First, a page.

In this day and age where anyone, including a five-year-old, can use software tools to write a basic web page it is more important than ever to be aware of and follow some principles of basic web design. This list of web design basics is by no means definitive, there are many other issues that come into play when publishing web pages on the Internet. However, following these simple rules will keep your pages looking clean and provide a good first impression to your viewers.
1. Conserve bandwidth wherever possible and start with your photographs and images. Broadband Internet access is still not universal, and even though current estimates point to nearly 80 percent of US households having Broadband we must still optimize our web pages simply as a matter of courtesy. Always use an image editor to reduce the size of images down to the exact size you want them to display on your web page. Never use HTML comments to make a large image squeeze down into a smaller package. Also, make certain that all images are down-sampled to only 72dpi in resolution. Computer monitors can only display images at 72dpi so anything higher is wasted bandwidth. Another great rule of thumb is to attempt to keep the total page size (including all images and scripts) to under 50k. This is very difficult to do, but small web pages load incredibly fast and get your information to the reader much more efficiently.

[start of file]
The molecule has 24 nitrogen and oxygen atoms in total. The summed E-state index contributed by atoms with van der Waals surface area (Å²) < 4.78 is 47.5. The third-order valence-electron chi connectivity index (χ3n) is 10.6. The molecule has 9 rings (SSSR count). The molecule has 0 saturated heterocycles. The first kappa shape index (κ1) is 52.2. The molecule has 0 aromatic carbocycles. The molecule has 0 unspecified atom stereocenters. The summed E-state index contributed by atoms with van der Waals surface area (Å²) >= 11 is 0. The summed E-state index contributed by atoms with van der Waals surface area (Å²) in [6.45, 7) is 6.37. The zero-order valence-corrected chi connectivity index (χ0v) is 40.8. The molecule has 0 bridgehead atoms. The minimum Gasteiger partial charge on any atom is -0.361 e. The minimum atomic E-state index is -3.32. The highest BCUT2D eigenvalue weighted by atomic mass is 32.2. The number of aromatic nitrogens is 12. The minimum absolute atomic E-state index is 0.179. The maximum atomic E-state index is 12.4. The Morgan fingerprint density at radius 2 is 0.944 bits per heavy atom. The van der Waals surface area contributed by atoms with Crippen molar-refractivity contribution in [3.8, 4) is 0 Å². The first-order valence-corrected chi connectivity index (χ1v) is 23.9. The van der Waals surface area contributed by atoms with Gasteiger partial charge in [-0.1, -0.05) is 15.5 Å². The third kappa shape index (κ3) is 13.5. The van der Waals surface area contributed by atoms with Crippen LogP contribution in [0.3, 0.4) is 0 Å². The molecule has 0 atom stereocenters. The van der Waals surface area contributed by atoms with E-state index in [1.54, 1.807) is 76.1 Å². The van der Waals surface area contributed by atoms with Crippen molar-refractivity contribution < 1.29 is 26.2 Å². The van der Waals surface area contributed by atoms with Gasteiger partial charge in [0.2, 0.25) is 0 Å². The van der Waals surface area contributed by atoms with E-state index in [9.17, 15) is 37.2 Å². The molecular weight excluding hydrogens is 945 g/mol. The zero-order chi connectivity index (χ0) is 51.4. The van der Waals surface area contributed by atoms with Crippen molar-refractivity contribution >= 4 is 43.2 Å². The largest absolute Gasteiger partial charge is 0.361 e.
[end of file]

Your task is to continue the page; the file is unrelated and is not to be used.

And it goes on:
2. Think about the way you align text and images on each page. Centered alignments are very weak visually. They are difficult to read, and simply don’t use the space well. Left justified or right justified texts create smooth, clean lines that give the viewers eyes something to lock on to and focus their attention. You can further accentuate the alignment of the elements on your page by carefully using the edges of your images as guides for these alignments. Have your image be the left or right-hand border of a text block. The image captures the attention of the viewer and the neatly aligned text makes the viewer want to read the information on the web page.
3. Pick a graphic or logo and design your web page’s color scheme based on that graphic. At the same time don’t be afraid to break with the color scheme of your company, school, or organization. Some colors look great on paper but look lousy on a computer screen.
4. Don’t create it if you are not going to update it! Nothing says “WE DON’T CARE!” as much as an organization’s website that has old, stale, and outdated information on the home page. If you know that you will not have the time to update regularly then create a web page that will not go stale after a certain date. Present your information in the present tense without any reference to dates or times. For more detailed and time-critical websites consider using a content management system (CMS) such as Joomla in place of writing raw HTML web pages.